How Quickly Must I File My Case in California Small Claims Court?
The Statute of Limitations is a legal term that asks simply whether the lawsuit or action was filed “in time.” The time is different for the type of case and varies by each state. What is nice about California is that the Statute of Limitations is the same throughout the state (from Modoc County all the way down to San Diego).
The statute of limitations acts as a dagger hanging over the head of the plaintiff. If the plaintiff fails to file the action within the time required, the judge must dismiss the case as a matter of law (unless the statute of limitations was suspended and the time limit extended).
The statute of limitations or time which the plaintiff must file depends on the case.
- Two years from the date of injury. If the injury isn’t immediately discovered, two years from the date it is discovered. A minor has until his/her 18th birthday to file a case (or the two years, whichever is longer).
- In a case involving an oral contract, the statute of limitations is two years from the date the contract is broken.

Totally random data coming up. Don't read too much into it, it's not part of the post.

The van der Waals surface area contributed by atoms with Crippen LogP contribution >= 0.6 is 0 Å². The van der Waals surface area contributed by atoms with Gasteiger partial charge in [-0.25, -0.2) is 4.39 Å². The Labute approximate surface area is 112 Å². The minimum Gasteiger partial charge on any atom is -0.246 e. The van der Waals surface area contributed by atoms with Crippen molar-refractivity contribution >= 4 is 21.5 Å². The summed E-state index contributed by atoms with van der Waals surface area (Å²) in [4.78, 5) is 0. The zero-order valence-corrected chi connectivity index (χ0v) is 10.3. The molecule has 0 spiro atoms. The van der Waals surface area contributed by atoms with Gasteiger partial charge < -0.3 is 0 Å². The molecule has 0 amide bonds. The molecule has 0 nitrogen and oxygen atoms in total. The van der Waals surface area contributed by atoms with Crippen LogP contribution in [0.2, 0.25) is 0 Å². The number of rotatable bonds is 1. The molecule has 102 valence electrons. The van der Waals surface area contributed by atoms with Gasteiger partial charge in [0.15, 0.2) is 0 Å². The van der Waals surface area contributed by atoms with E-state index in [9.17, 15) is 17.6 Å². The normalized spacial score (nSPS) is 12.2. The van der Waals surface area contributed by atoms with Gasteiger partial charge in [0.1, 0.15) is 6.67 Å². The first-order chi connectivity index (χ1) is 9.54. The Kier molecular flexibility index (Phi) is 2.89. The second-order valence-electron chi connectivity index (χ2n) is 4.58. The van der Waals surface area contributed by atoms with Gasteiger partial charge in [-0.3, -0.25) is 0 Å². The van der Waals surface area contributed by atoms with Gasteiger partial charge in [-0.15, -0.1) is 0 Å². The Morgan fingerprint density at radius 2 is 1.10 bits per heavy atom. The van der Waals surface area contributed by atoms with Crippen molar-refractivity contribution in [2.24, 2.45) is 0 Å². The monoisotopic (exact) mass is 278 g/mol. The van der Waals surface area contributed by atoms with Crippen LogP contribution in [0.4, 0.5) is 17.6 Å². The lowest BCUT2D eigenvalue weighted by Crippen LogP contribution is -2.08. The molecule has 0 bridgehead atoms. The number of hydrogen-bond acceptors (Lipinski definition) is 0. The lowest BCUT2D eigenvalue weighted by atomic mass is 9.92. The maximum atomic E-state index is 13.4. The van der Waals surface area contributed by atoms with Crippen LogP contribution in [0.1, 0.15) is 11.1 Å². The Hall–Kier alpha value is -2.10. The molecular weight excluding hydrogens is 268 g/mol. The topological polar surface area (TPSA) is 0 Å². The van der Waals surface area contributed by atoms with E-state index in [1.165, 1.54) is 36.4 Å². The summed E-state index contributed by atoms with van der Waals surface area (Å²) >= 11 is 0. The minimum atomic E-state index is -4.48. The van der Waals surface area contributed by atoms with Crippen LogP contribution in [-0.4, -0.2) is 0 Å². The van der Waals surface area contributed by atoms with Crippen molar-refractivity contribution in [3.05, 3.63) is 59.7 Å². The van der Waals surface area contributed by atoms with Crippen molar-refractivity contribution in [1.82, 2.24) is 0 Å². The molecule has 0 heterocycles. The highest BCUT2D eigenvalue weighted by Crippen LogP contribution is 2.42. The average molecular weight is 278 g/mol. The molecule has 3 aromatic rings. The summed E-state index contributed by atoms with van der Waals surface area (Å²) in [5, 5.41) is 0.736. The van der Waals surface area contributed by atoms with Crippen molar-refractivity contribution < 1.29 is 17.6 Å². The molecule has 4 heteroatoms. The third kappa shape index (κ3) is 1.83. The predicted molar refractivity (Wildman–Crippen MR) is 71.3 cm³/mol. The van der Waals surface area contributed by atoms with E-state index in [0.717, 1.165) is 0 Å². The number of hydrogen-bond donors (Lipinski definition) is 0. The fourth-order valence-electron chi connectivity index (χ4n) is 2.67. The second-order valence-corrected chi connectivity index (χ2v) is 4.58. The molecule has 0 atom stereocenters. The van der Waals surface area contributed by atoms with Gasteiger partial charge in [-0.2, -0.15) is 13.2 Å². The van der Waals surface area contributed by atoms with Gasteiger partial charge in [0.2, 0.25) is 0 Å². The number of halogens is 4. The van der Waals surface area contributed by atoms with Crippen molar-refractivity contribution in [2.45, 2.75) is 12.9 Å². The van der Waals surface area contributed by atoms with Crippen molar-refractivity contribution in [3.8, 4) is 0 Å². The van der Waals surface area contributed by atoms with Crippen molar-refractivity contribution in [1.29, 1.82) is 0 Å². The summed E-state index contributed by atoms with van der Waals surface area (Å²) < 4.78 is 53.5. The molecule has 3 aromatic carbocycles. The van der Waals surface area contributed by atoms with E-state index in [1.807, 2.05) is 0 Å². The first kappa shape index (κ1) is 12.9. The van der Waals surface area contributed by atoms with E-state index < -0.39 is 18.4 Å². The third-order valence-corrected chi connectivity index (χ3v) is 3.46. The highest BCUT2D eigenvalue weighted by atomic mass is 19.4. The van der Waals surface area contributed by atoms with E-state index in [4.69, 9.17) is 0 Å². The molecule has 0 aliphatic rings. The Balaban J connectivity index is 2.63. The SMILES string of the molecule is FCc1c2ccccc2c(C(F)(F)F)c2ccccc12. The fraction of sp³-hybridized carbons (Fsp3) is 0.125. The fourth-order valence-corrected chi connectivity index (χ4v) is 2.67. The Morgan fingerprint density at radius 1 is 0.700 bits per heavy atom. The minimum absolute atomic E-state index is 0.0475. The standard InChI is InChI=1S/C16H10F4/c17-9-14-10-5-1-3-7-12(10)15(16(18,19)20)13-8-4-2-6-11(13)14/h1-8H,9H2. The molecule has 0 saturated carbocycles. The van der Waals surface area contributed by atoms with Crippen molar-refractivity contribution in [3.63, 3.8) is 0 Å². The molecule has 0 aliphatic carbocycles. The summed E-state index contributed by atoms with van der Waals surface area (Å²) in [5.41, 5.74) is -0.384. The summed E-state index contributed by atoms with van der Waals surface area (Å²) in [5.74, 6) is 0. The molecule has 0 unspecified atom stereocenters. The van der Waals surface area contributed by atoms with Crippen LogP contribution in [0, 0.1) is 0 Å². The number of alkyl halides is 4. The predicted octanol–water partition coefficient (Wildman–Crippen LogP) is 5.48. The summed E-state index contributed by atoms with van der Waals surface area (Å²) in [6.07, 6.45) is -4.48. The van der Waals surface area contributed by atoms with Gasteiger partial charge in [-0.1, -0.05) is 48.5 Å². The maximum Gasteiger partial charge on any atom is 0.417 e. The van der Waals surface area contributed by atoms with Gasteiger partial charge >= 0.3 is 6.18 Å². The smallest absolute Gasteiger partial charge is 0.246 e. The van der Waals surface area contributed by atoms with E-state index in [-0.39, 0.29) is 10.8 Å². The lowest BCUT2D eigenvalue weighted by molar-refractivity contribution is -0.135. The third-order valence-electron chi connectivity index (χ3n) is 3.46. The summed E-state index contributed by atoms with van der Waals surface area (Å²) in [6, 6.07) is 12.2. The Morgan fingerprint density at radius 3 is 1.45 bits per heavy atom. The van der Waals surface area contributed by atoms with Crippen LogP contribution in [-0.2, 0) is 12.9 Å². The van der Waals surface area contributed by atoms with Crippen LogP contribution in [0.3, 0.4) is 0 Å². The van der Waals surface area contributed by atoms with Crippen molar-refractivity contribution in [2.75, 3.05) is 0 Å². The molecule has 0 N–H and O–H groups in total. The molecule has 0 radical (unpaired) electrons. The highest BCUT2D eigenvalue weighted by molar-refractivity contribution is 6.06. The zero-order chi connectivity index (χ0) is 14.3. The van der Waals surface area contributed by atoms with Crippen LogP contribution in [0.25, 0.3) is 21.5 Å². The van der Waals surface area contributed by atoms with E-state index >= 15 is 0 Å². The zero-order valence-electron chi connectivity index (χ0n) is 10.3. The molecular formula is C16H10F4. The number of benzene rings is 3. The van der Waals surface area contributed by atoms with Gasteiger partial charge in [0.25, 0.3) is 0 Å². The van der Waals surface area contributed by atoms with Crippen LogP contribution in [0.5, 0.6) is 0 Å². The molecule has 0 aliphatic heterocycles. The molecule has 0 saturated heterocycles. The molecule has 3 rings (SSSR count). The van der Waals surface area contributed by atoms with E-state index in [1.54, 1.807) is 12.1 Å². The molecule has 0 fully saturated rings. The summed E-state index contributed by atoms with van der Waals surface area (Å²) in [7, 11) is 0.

- In a case involving a written contract, the statute of limitations is three years from the date the contract is broken.
- In a case involving fraud (someone lied to you or tricked you on purpose), you have three years after you learn of the fraud.
- Government entities are handled differently. Before a government or public entity may be sued, a written claim must be filed with the entity. For cases involving personal injury or personal property damage, the claim must be filed within six months. For cases involving breach of contract and damage to real property, you must file the claim within one year. If your claim is rejected by the public entity (and they most always are), you must file your action within six months of the rejection or you’ll lose your right to sue (we will cover handling public entities in another article, but for now, just remember that they are treated differently).
The statute of limitations is a harsh rule. If you file it one day late, the judge will dismiss your action as a matter of law (meaning you won’t even be able to argue the facts of your case). The reason for this rule which sounds harsh and archaic, is to protect individuals from being sued for something that happened years before. As time passes, memories fade, witnesses die, or move away, and clear details of the case often blur together. For example, you probably remember what you had for breakfast today, but if asked what you had for breakfast three weeks ago, you probably would not remember (unless the breakfast stood out in your mind for a unique reason–like it was your birthday and your spouse made you breakfast in bed).
Thus, it is in your best interest to file your claim earlier (remember the sooner you file the sooner you are likely to prevail). Additionally, it will make it significantly easier for you to remember the specific details surrounding the case.